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Here There Be Creatures: Mythology and the Sense of Wonder

Rotovegas author Grace Bridges: “New Zealanders feel a strong sense of identity with our unique culture, and I wanted to convey that in my Earthcore series.”
| Jun 5, 2018 | 2 comments |

I’ve watched with fascination as readers have grown more interested in literature set in places you wouldn’t always expect–such as my own country, New Zealand.

I am so glad that this has become accepted, even popular.

But it wasn’t always the case.

This week we feature Grace Bridges and her novel Earthcore Book 1: Rotovegas in Lorehaven Book Clubs. Stop by the flagship book club on Facebook to learn more about this story.

I even set my first series in Ireland because back when I first started writing it. There was a feeling that setting this series in New Zealand would be too “far-fetched.” This idea has persisted in the literary world for too long. I have even heard of writers asked to revamp their entire story to set it in the USA rather than New Zealand, and it nearly made me cry.

Fortunately, popular stories like the Lord of the Rings movies have helped boost interest in New Zealand, and there is a greater general acceptance of “World Literature” as its own genre.

New Zealanders feel a strong sense of identity with our unique culture, and I wanted to convey that in my Earthcore series.

The fantasy genre is already full of tales from other mythologies. Think of Thor and Loki, or Nessie, or Zeus and the rest of the Greek pantheon, all the way to tales of mermaids, leprechauns, dragons, Bigfoot, and the jackalopes and chupacabra of America. All of these have their own cultural origin, but most have become so widespread that it’s sometimes easy to forget where they came from—and with their familiarity has come acceptance by a wide variety of believers.

Our mythology is relatively little known outside New Zealand, so I have introduced it here for the urban fantasy reader.

Enter the taniwha! Pronounced “TA-nee-fa”, this is one of the creatures in Māori lore. It’s often represented as a dragon, though it can be a bird, animal, or sea creature as well. The main difference from regular dragons is that the taniwha is invisible. It can be understood as a sort of guardian, most often described in connection with a place or people that it watches over, and the word taniwha is also used for a tribal chieftain. So they are very rooted in a sense of place, often having attachments to springs and rivers and mountains.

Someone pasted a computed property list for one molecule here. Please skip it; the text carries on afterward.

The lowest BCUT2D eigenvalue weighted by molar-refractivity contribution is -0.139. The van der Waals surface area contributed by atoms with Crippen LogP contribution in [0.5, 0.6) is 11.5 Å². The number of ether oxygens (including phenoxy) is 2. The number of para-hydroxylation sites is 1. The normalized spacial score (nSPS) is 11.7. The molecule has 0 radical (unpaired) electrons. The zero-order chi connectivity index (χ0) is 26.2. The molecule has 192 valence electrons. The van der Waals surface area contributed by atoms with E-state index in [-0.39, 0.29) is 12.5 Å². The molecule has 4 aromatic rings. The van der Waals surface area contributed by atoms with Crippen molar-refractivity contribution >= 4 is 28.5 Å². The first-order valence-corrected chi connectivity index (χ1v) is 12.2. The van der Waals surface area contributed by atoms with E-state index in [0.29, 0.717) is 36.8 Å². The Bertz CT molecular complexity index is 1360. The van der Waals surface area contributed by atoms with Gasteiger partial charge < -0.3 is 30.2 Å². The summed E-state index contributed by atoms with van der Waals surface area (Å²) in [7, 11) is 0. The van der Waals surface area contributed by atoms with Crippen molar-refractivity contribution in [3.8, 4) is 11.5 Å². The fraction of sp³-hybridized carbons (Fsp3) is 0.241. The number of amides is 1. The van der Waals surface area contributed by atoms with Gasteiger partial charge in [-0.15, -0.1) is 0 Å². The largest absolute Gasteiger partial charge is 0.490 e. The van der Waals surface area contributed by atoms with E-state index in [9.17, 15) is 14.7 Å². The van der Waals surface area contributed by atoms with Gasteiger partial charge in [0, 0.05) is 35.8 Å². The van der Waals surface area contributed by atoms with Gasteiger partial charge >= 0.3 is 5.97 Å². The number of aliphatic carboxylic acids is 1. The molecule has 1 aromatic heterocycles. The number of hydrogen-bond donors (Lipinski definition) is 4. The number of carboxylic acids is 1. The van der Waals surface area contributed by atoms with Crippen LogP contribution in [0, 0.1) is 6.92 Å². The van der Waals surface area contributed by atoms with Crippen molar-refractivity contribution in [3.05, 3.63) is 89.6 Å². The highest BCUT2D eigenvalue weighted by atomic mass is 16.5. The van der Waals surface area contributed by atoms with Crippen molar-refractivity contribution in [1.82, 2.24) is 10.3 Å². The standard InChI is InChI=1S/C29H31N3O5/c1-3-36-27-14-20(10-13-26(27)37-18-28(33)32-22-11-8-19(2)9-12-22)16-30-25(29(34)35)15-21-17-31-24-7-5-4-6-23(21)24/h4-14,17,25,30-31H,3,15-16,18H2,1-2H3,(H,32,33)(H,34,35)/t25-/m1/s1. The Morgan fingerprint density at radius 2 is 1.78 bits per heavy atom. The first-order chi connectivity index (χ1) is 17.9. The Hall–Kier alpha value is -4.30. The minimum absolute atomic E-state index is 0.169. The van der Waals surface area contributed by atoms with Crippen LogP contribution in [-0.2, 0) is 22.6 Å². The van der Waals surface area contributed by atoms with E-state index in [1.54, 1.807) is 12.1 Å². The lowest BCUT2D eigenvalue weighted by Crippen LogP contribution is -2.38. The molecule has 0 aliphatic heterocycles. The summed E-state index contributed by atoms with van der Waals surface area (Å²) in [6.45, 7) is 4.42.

In my Earthcore stories, I expanded this a tiny bit to allow the taniwha to give supernatural powers to people when they are exposed to certain springs, or sometimes just from breathing the mineral-laden air near a geothermal fissure.

Of course, this was the perfect excuse for me to write about one of my favourite places: Rotorua.1 My dad was born there and I’ve spent a lot of family holidays there over the years, so I feel a solid connection.

Plus, Rotorua is one of the most geothermally active places in the country. You can’t go very far in Rotorua without running across steam rising from someone’s backyard or even from the drains in the street, or boiling ponds in the city park. Anyone planning some digging in Rotorua needs to be kind of careful. The north end of town abuts the volcanic crater lake with its Sulphur Bay and beaches where you can dig down to hot seepage in the grey pumice sand. At the south end is the thermal arena of Whakarewarewa Village, where houses are dotted among the blubbering mud pools and regularly-performing geysers. Yeah, gotta watch where you walk.

All these things feature in my stories, not as mere settings but as sources of supernatural gifts. As a friend once observed, the place was just begging for a superhero story to be set there.

Because my stories are set in the present day, I can describe the city and its sensory peculiarities just as I’ve experienced them, so that reading can give you the next best thing to an actual visit. Of course, I’ve never seen a taniwha, nor do I really expect to, but it’s fun to imagine, isn’t it?

Some Christians may be uncomfortable reading about mythological creatures. But I don’t believe there is anything to fear from stories about dragons, or Bigfoot, or mermaids, or taniwha. Let’s free our imaginations to soar or stomp or swim with legendary beings, and through them, to experience a fresh sense of wonder at the world around us.

“Bridges’s sense of place is lovingly grounded, and the style flows like water.”
— Lorehaven Magazine

Explore Grace Bridges’s novel Earthcore Book 1: Rotovegas in the Lorehaven Library.

Read our full review exclusively from the spring 2018 issue of Lorehaven Magazine!

  1. This is pronounced “Roe-toe-rue-ah,” and you should roll those Rs just once!

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RACHEL NICHOLS
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During the Middle Ages people were very religious–though sometimes it devolved into superstition. This was the era many mythical creatures come from.

Looking askance at fantasy wasn’t just the effect of the Reformation/Puritanism but the Age of Reason and Classicism carried to extremes.

Reginald O'Donoghue
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The Bible includes mythological creatures, like Leviathan, from the Ugaritic LTN.